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Digital Kids: The Classroom of the Future

According to Common Sense Media, from 2011 to 2013, the number of families who owned a tablet increased five-fold. At this point, there’s no question about whether kids are growing up digital or not. The question has become how we can we leverage technology not only to entertain but to educate? At Artefact, we have been exploring this topic with a passion — after all, it not only aligns with our mission to drive towards a positive social impact, but it moves forward our efforts to raise the next generation of creators, inventors, and scientists.

The theme of how we could bring meaningful technology to the classroom was the central theme of the Digital Kids conference in February. I had a chance to attend the event, which gathers developers and designers in the education space. This year’s agenda focused on gaming for learning purposes, the gender divide in STEM-related games and toys and creating partnerships in education to test technology for the classroom of the future.


One of the themes spanning many of the talks I attended explored how children today are already immersed in the 21st century while many of the conversations occurring in education about gaming, technology and the environments in which we teach and learn are still lagging behind how kids actually interact with digital media.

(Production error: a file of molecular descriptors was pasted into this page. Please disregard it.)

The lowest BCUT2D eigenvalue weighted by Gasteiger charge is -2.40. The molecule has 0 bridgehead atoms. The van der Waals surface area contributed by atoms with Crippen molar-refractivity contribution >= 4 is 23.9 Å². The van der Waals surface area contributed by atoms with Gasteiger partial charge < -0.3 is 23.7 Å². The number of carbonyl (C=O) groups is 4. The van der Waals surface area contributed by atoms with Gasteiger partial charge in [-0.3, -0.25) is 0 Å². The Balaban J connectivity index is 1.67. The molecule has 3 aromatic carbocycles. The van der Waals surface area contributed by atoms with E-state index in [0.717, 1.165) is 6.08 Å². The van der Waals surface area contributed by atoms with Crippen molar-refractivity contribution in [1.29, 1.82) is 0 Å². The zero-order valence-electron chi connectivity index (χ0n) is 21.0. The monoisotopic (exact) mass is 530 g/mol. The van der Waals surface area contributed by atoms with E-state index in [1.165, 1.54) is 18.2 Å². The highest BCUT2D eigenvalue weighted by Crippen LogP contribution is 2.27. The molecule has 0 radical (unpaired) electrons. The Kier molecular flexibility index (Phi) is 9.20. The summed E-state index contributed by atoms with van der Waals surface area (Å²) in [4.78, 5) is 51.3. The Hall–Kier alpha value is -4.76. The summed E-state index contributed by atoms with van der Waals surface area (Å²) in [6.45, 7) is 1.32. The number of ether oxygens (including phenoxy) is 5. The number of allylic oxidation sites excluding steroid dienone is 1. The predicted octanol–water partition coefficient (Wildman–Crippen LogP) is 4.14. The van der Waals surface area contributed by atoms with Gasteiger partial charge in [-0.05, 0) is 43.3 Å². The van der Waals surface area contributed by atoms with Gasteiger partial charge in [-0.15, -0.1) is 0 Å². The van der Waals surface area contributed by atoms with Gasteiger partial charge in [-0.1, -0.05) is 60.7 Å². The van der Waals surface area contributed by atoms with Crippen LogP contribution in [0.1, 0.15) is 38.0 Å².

As a human-centered designer, though, I couldn’t help noticing another theme that kept cropping up throughout many of the talks. The students and teachers are the people who actually receive information, treatment, and benefits, but are rarely considered when products are designed for them. This happens all too often in many other traditional industries, such as the medical space as well. The ‘user’ or ‘human’ who is most affected by the products is rarely considered. Instead, the companies that build the products and solutions focus on the needs of the buyers or decision makers – the school districts and administrators.

Ironically, many students as young as middle school age, are already savvy consumers of apps and services on their smartphones and mass media through TV and many other forms of ever-changing digital services. Emily Kirkpatrick, VP of National Center for Families Learning, summed it up nicely when she said, “Our children are way ahead of our debates. They are the 21st century.” Yet, insights about what they need and how they use technology are rarely used to inform the design of products.